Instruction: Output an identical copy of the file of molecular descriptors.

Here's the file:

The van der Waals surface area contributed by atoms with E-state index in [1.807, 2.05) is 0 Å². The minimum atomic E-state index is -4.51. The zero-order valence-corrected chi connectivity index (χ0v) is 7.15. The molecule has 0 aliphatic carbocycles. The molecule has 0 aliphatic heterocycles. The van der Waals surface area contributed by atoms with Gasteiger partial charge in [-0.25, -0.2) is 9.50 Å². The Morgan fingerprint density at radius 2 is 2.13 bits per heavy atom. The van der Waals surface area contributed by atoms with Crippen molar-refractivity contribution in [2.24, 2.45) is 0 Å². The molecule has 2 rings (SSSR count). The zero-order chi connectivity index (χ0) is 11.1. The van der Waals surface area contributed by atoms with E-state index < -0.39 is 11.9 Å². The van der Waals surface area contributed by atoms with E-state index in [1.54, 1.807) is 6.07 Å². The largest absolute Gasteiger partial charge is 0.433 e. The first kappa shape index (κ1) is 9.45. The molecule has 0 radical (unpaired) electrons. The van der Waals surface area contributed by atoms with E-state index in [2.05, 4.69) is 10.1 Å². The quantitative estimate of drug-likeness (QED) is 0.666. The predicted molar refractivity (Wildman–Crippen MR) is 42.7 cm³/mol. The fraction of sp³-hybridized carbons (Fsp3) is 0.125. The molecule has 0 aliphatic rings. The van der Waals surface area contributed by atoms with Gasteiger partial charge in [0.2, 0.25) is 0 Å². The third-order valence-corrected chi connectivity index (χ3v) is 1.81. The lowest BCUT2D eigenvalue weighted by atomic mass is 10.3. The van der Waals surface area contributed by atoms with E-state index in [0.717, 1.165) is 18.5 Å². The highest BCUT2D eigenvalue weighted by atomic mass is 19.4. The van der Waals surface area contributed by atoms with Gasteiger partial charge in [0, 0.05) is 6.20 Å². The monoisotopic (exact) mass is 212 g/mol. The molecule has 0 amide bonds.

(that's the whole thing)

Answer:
The van der Waals surface area contributed by atoms with E-state index in [1.807, 2.05) is 0 Å². The minimum atomic E-state index is -4.51. The zero-order valence-corrected chi connectivity index (χ0v) is 7.15. The molecule has 0 aliphatic carbocycles. The molecule has 0 aliphatic heterocycles. The van der Waals surface area contributed by atoms with Gasteiger partial charge in [-0.25, -0.2) is 9.50 Å². The Morgan fingerprint density at radius 2 is 2.13 bits per heavy atom. The van der Waals surface area contributed by atoms with Crippen molar-refractivity contribution in [2.24, 2.45) is 0 Å². The molecule has 2 rings (SSSR count). The zero-order chi connectivity index (χ0) is 11.1. The van der Waals surface area contributed by atoms with E-state index < -0.39 is 11.9 Å². The van der Waals surface area contributed by atoms with E-state index in [1.54, 1.807) is 6.07 Å². The largest absolute Gasteiger partial charge is 0.433 e. The first kappa shape index (κ1) is 9.45. The molecule has 0 radical (unpaired) electrons. The van der Waals surface area contributed by atoms with E-state index in [2.05, 4.69) is 10.1 Å². The quantitative estimate of drug-likeness (QED) is 0.666. The predicted molar refractivity (Wildman–Crippen MR) is 42.7 cm³/mol. The fraction of sp³-hybridized carbons (Fsp3) is 0.125. The molecule has 0 aliphatic rings. The van der Waals surface area contributed by atoms with Gasteiger partial charge in [0.2, 0.25) is 0 Å². The third-order valence-corrected chi connectivity index (χ3v) is 1.81. The lowest BCUT2D eigenvalue weighted by atomic mass is 10.3. The van der Waals surface area contributed by atoms with E-state index in [0.717, 1.165) is 18.5 Å². The highest BCUT2D eigenvalue weighted by atomic mass is 19.4. The van der Waals surface area contributed by atoms with Gasteiger partial charge in [0, 0.05) is 6.20 Å². The monoisotopic (exact) mass is 212 g/mol. The molecule has 0 amide bonds.